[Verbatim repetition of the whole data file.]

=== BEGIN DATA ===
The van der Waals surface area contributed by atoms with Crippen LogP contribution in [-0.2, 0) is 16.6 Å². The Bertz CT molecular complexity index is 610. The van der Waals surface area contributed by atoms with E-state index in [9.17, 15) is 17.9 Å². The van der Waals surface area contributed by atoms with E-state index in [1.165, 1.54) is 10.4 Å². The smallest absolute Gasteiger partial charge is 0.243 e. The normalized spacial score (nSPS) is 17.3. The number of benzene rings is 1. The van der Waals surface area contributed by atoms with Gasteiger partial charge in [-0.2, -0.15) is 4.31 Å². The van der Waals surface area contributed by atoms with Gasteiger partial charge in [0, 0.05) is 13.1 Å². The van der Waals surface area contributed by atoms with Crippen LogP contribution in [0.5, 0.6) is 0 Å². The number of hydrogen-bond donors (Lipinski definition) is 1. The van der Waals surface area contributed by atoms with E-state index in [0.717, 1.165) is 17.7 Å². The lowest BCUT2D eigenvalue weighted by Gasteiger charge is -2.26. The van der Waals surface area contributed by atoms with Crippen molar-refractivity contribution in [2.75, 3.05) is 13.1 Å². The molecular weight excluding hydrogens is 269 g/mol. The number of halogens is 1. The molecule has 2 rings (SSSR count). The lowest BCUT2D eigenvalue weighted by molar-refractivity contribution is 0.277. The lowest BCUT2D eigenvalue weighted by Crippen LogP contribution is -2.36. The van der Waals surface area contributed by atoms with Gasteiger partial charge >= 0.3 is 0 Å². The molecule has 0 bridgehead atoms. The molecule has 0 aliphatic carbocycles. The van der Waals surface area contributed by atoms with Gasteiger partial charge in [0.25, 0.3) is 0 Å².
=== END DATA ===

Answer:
The van der Waals surface area contributed by atoms with Crippen LogP contribution in [-0.2, 0) is 16.6 Å². The Bertz CT molecular complexity index is 610. The van der Waals surface area contributed by atoms with E-state index in [9.17, 15) is 17.9 Å². The van der Waals surface area contributed by atoms with E-state index in [1.165, 1.54) is 10.4 Å². The smallest absolute Gasteiger partial charge is 0.243 e. The normalized spacial score (nSPS) is 17.3. The number of benzene rings is 1. The van der Waals surface area contributed by atoms with Gasteiger partial charge in [-0.2, -0.15) is 4.31 Å². The van der Waals surface area contributed by atoms with Gasteiger partial charge in [0, 0.05) is 13.1 Å². The van der Waals surface area contributed by atoms with Crippen LogP contribution in [0.5, 0.6) is 0 Å². The number of hydrogen-bond donors (Lipinski definition) is 1. The van der Waals surface area contributed by atoms with E-state index in [0.717, 1.165) is 17.7 Å². The lowest BCUT2D eigenvalue weighted by Gasteiger charge is -2.26. The van der Waals surface area contributed by atoms with Crippen molar-refractivity contribution in [2.75, 3.05) is 13.1 Å². The molecular weight excluding hydrogens is 269 g/mol. The number of halogens is 1. The molecule has 2 rings (SSSR count). The lowest BCUT2D eigenvalue weighted by molar-refractivity contribution is 0.277. The lowest BCUT2D eigenvalue weighted by Crippen LogP contribution is -2.36. The van der Waals surface area contributed by atoms with Gasteiger partial charge >= 0.3 is 0 Å². The molecule has 0 bridgehead atoms. The molecule has 0 aliphatic carbocycles. The van der Waals surface area contributed by atoms with Gasteiger partial charge in [0.25, 0.3) is 0 Å².